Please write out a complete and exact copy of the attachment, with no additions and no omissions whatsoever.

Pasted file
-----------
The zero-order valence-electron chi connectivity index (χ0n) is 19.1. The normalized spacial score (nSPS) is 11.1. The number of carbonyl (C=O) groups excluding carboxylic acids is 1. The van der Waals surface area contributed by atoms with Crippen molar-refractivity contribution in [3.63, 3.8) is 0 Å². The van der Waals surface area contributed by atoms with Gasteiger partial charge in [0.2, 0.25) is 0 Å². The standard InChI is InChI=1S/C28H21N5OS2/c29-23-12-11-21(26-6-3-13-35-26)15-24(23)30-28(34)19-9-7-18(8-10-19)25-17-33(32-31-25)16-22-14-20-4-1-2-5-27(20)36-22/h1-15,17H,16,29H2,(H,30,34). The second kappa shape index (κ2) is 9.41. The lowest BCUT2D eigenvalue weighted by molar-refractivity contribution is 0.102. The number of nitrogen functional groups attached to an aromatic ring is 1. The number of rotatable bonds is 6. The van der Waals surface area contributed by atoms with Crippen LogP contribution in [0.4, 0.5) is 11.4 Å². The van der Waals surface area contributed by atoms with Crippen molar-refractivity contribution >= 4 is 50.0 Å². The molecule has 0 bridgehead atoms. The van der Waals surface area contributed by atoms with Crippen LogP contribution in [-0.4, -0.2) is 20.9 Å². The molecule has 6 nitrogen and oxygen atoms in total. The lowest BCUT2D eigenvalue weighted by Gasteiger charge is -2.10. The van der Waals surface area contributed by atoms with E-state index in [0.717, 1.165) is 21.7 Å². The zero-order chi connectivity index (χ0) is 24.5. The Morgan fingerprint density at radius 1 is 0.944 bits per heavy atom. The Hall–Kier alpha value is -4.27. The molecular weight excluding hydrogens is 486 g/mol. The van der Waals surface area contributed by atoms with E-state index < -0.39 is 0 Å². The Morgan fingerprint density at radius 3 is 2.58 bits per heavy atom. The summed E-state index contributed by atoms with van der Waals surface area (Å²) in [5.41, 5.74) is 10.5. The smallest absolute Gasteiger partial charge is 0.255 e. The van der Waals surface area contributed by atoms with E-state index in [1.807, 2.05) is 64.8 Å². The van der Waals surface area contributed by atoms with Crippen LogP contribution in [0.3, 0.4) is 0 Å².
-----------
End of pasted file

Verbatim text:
The zero-order valence-electron chi connectivity index (χ0n) is 19.1. The normalized spacial score (nSPS) is 11.1. The number of carbonyl (C=O) groups excluding carboxylic acids is 1. The van der Waals surface area contributed by atoms with Crippen molar-refractivity contribution in [3.63, 3.8) is 0 Å². The van der Waals surface area contributed by atoms with Gasteiger partial charge in [0.2, 0.25) is 0 Å². The standard InChI is InChI=1S/C28H21N5OS2/c29-23-12-11-21(26-6-3-13-35-26)15-24(23)30-28(34)19-9-7-18(8-10-19)25-17-33(32-31-25)16-22-14-20-4-1-2-5-27(20)36-22/h1-15,17H,16,29H2,(H,30,34). The second kappa shape index (κ2) is 9.41. The lowest BCUT2D eigenvalue weighted by molar-refractivity contribution is 0.102. The number of nitrogen functional groups attached to an aromatic ring is 1. The number of rotatable bonds is 6. The van der Waals surface area contributed by atoms with Crippen LogP contribution in [0.4, 0.5) is 11.4 Å². The van der Waals surface area contributed by atoms with Crippen molar-refractivity contribution >= 4 is 50.0 Å². The molecule has 0 bridgehead atoms. The van der Waals surface area contributed by atoms with Crippen LogP contribution in [-0.4, -0.2) is 20.9 Å². The molecule has 6 nitrogen and oxygen atoms in total. The lowest BCUT2D eigenvalue weighted by Gasteiger charge is -2.10. The van der Waals surface area contributed by atoms with E-state index in [0.717, 1.165) is 21.7 Å². The zero-order chi connectivity index (χ0) is 24.5. The Morgan fingerprint density at radius 1 is 0.944 bits per heavy atom. The Hall–Kier alpha value is -4.27. The molecular weight excluding hydrogens is 486 g/mol. The van der Waals surface area contributed by atoms with E-state index < -0.39 is 0 Å². The Morgan fingerprint density at radius 3 is 2.58 bits per heavy atom. The summed E-state index contributed by atoms with van der Waals surface area (Å²) in [5.41, 5.74) is 10.5. The smallest absolute Gasteiger partial charge is 0.255 e. The van der Waals surface area contributed by atoms with E-state index in [1.807, 2.05) is 64.8 Å². The van der Waals surface area contributed by atoms with Crippen LogP contribution in [0.3, 0.4) is 0 Å².